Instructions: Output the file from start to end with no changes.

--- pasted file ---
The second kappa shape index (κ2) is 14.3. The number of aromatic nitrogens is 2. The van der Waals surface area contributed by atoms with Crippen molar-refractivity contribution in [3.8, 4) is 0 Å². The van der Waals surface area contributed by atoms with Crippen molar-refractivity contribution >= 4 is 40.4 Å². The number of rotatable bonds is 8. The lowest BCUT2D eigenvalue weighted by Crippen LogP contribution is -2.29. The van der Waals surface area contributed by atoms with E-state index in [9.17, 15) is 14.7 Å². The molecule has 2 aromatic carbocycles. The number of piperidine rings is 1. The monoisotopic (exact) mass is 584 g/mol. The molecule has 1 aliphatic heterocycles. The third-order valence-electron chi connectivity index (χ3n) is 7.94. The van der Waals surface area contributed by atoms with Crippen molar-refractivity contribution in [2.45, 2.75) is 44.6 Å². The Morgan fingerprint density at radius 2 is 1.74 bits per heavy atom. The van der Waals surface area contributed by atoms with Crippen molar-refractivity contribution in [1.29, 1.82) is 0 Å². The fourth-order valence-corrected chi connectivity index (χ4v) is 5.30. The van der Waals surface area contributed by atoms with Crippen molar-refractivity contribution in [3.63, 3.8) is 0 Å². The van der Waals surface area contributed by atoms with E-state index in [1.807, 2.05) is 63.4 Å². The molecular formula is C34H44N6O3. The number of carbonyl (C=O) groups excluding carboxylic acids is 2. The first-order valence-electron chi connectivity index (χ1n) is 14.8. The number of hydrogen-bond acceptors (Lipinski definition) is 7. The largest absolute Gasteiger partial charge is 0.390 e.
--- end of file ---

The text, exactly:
The second kappa shape index (κ2) is 14.3. The number of aromatic nitrogens is 2. The van der Waals surface area contributed by atoms with Crippen molar-refractivity contribution in [3.8, 4) is 0 Å². The van der Waals surface area contributed by atoms with Crippen molar-refractivity contribution >= 4 is 40.4 Å². The number of rotatable bonds is 8. The lowest BCUT2D eigenvalue weighted by Crippen LogP contribution is -2.29. The van der Waals surface area contributed by atoms with E-state index in [9.17, 15) is 14.7 Å². The molecule has 2 aromatic carbocycles. The number of piperidine rings is 1. The monoisotopic (exact) mass is 584 g/mol. The molecule has 1 aliphatic heterocycles. The third-order valence-electron chi connectivity index (χ3n) is 7.94. The van der Waals surface area contributed by atoms with Crippen molar-refractivity contribution in [2.45, 2.75) is 44.6 Å². The Morgan fingerprint density at radius 2 is 1.74 bits per heavy atom. The van der Waals surface area contributed by atoms with Crippen molar-refractivity contribution in [1.29, 1.82) is 0 Å². The fourth-order valence-corrected chi connectivity index (χ4v) is 5.30. The van der Waals surface area contributed by atoms with Crippen molar-refractivity contribution in [3.63, 3.8) is 0 Å². The van der Waals surface area contributed by atoms with E-state index in [1.807, 2.05) is 63.4 Å². The molecular formula is C34H44N6O3. The number of carbonyl (C=O) groups excluding carboxylic acids is 2. The first-order valence-electron chi connectivity index (χ1n) is 14.8. The number of hydrogen-bond acceptors (Lipinski definition) is 7. The largest absolute Gasteiger partial charge is 0.390 e.